The impending separation of the United Kingdom from the European Union (known as ‘Brexit’) will have a seismic effect upon British society and commerce - and the growing British space sector will be no exception.
A new report ‘What Brexit Means for UK Space Leadership’ was issued this week by The Aerospace Corporation's Center for Space Policy and Strategy (CSPS) during the 35th Space Symposium in Colorado Springs.
The report explores the complex decisions the UK space sector will face and the possible ramifications of those decisions.
"The world is watching as the UK manoeuvres its way through Brexit," said Gina Galasso, managing director of Vaeros Ltd, Aerospace's UK subsidiary and co-author of the CSPS report.
"The decisions the UK faces in its space sector will not just affect where and how much it spends on space, but also the possible role the UK could play in the global space enterprise, post-Brexit."
British involvement in the European Galileo global navigation satellite system has been one of the most fraught space-related challenges of Brexit.
Over the course of the summer of 2018, the UK and EU engaged in a very public negotiation over the possible roles the UK could retain in the deployment of Galileo, ending in an announcement from UK Prime Minister Theresa May in September that the country would pursue its own sovereign satellite system through the UK Space Agency.
Such a system would need to support approximately 30 satellites - a tremendous financial commitment for an agency with total expenditures of just US$500 million over FY17-18.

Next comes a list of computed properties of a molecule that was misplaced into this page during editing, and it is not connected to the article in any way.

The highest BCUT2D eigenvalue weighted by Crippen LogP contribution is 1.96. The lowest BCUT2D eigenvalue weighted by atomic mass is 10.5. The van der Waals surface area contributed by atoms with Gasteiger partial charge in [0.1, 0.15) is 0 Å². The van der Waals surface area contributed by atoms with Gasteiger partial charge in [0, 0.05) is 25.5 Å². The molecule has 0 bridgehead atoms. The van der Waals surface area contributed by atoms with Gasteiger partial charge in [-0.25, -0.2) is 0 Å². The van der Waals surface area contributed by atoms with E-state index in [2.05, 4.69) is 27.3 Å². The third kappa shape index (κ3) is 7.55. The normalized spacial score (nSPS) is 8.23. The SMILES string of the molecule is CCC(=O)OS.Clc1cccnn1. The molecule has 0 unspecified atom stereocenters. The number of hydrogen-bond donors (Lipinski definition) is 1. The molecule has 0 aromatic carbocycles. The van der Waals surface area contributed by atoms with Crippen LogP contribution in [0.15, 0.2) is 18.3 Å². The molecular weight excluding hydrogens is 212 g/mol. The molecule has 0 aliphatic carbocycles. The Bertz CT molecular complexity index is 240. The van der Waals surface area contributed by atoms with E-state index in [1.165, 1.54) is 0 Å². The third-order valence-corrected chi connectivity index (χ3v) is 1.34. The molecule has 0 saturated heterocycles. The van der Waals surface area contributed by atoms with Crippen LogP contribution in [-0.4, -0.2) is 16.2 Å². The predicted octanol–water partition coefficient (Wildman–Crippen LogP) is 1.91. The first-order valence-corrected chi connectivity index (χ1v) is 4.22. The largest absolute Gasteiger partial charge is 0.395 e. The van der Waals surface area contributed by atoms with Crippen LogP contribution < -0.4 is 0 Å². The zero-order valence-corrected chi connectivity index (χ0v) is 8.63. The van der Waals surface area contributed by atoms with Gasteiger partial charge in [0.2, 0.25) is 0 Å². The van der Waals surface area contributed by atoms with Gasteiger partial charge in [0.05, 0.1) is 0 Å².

Among other topics, the authors of ‘What Brexit Means for UK Space Leadership’ outline alternative approaches to filling the gap left by Galileo in the UK space programme, pointing to more cost-effective and strategic alternatives.
Central to the question of the UK space sector's future is the role of the UK Space Agency (UKSA) itself. Currently functioning as an enabler within the space industry - working on space projects in cooperation with industry and academia - UKSA lacks the staffing and resources it would need to build and administer a national space programme.
The UKSA would need to invest heavily in building technical expertise in its ranks in order to create a national space programme at a time when pressure on national government budgets is likely to be high.
"Brexit will almost certainly create an inflection point for the UK space sector," says Jamie Morin, executive director of CSPS.
"In the aftermath of the referendum, the British government has reviewed its activities in space, and the process has moved entities such as UKSA and the Ministry of Defence to coordinate more tightly than they have in the past.
“Regardless of Brexit's outcome, the UK can take considered, deliberate steps that benefit its space sector, including expanding the capacity of its space agency."
The report’s authors conclude: "The decision about whether to transition from spending the vast majority of its resources on international space projects to acquiring large national space systems has serious consequences for the sector. It should be made deliberately and strategically."
The full CSPS report can be downloaded at: https://aerospace.org/paper/what-brexit-means-uk-space-leadership